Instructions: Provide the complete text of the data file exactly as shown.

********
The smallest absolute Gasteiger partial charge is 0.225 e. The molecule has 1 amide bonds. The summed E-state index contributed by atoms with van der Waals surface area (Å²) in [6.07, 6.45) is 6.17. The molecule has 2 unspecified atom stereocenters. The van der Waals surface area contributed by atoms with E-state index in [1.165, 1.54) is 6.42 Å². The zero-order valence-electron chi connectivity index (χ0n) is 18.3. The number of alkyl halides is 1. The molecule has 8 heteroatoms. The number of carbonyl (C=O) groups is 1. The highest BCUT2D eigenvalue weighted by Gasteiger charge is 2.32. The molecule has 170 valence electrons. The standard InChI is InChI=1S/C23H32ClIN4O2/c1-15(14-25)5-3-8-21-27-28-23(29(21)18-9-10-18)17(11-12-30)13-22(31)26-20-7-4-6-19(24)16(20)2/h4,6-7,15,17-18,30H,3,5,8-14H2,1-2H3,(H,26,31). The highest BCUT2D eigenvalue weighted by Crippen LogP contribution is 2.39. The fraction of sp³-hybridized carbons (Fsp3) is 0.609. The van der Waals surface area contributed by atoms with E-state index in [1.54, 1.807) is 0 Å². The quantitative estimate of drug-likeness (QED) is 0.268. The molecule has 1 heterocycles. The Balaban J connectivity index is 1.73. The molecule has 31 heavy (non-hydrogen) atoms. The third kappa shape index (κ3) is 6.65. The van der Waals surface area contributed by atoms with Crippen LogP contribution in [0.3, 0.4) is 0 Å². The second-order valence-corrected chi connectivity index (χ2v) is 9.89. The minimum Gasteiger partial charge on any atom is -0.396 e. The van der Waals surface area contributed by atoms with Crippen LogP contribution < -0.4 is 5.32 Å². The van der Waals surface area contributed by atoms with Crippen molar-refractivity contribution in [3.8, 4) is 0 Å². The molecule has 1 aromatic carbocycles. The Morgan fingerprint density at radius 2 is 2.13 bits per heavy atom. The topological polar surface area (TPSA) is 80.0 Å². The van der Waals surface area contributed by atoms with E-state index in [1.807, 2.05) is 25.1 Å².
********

The smallest absolute Gasteiger partial charge is 0.225 e. The molecule has 1 amide bonds. The summed E-state index contributed by atoms with van der Waals surface area (Å²) in [6.07, 6.45) is 6.17. The molecule has 2 unspecified atom stereocenters. The van der Waals surface area contributed by atoms with E-state index in [1.165, 1.54) is 6.42 Å². The zero-order valence-electron chi connectivity index (χ0n) is 18.3. The number of alkyl halides is 1. The molecule has 8 heteroatoms. The number of carbonyl (C=O) groups is 1. The highest BCUT2D eigenvalue weighted by Gasteiger charge is 2.32. The molecule has 170 valence electrons. The standard InChI is InChI=1S/C23H32ClIN4O2/c1-15(14-25)5-3-8-21-27-28-23(29(21)18-9-10-18)17(11-12-30)13-22(31)26-20-7-4-6-19(24)16(20)2/h4,6-7,15,17-18,30H,3,5,8-14H2,1-2H3,(H,26,31). The highest BCUT2D eigenvalue weighted by Crippen LogP contribution is 2.39. The fraction of sp³-hybridized carbons (Fsp3) is 0.609. The van der Waals surface area contributed by atoms with E-state index in [1.54, 1.807) is 0 Å². The quantitative estimate of drug-likeness (QED) is 0.268. The molecule has 1 heterocycles. The Balaban J connectivity index is 1.73. The molecule has 31 heavy (non-hydrogen) atoms. The third kappa shape index (κ3) is 6.65. The van der Waals surface area contributed by atoms with Crippen LogP contribution in [0.3, 0.4) is 0 Å². The second-order valence-corrected chi connectivity index (χ2v) is 9.89. The minimum Gasteiger partial charge on any atom is -0.396 e. The van der Waals surface area contributed by atoms with Crippen LogP contribution < -0.4 is 5.32 Å². The van der Waals surface area contributed by atoms with Crippen molar-refractivity contribution in [3.8, 4) is 0 Å². The molecule has 1 aromatic carbocycles. The Morgan fingerprint density at radius 2 is 2.13 bits per heavy atom. The topological polar surface area (TPSA) is 80.0 Å². The van der Waals surface area contributed by atoms with E-state index in [1.807, 2.05) is 25.1 Å².